Yezhov was appointed to the post of People's Commissar for Water Transport on April 6, 1938. Though he retained his other posts, his role as grand inquisitor and extractor of confessions gradually diminished as Stalin retreated from the worst excesses of the Great Purge.
By charging him with the extra job, Stalin killed two birds with one stone: Yezhov could correct the water transportation situation with tough Chekist methods, and his transfer to the terra incognita of economic tasks would leave him less time for the NKVD and weaken his position there, thus creating the possibility that in due course he could be removed from the leadership of the punitive apparatus and replaced by fresh people.
Contrary to Stalin's expectations, the vast number of party officials and military officers lost during Yezhov's purges had been only partially made good by replacement with trusted Stalinist functionaries, and he eventually recognized that the disruption was severely affecting the country's ability to coordinate industrial production and defend its borders from the growing threat of Nazi Germany. Yezhov had accomplished Stalin's intended task for the Great Purge: the public liquidation of the last of his Old Bolshevik political rivals and the elimination of any possibility of "disloyal elements" or "fifth columnists" within the Soviet military and government prior to the onset of war with Germany. From Stalin's perspective, Yezhov (like Yagoda) had served his purpose but had seen too much and wielded too much power for Stalin to allow him to live. The defection of the Far Eastern NKVD chief, G.S. Liushkov to Japan on June 13, 1938, rightly worried Yezhov, who had protected him from the purges and feared he would be blamed.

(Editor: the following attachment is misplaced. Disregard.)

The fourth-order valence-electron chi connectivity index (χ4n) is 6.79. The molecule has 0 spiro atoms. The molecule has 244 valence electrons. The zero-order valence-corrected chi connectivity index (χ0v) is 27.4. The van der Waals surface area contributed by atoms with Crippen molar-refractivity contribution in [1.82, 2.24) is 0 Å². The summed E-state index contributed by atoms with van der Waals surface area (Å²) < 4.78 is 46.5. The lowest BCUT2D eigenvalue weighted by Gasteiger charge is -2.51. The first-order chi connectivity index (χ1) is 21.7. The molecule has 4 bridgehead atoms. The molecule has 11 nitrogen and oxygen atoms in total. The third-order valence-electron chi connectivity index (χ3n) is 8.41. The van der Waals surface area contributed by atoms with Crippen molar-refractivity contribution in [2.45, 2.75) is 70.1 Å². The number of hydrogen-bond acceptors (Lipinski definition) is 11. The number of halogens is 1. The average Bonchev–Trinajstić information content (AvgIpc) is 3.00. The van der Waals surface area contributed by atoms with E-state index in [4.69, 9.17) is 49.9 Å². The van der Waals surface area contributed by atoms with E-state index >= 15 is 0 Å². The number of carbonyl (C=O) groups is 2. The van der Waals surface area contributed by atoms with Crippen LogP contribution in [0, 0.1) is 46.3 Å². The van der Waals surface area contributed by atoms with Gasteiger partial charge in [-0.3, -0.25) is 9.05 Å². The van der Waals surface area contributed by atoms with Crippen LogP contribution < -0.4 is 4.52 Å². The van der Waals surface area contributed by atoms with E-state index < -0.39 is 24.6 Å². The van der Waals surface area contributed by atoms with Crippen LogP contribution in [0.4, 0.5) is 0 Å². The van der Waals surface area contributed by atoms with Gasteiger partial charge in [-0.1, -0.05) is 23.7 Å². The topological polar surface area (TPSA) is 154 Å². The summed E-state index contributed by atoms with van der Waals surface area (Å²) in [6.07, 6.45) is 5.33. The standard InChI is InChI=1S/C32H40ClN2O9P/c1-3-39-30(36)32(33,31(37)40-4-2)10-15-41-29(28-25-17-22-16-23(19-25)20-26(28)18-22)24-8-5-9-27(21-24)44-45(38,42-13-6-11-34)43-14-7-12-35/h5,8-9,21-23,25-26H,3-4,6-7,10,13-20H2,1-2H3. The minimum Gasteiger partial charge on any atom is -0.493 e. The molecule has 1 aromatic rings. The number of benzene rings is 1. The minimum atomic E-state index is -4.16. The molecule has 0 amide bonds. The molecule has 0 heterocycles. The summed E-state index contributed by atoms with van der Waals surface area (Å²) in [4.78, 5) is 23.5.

Final days[edit | edit source]
On August 22, 1938 Georgian NKVD leader Lavrenty Beria was named as Yezhov's deputy. Beria had managed to survive the Great Purge and the "Yezhovshchina" during the years 1936-1938, even though he had almost become one of its victims. Earlier in 1938, Yezhov had even ordered the arrest of Beria, who was party chief in Georgia. However, Georgian NKVD chief, Sergei Goglidze, warned Beria, who immediately flew to Moscow to see Stalin personally. Beria convinced Stalin to spare his life and reminded Stalin how efficiently he had carried out party orders in Georgia and Transcaucasia. In an ironic twist of fate, it would be Yezhov who would eventually fall in the struggle for power, and Beria who would become the new NKVD chief.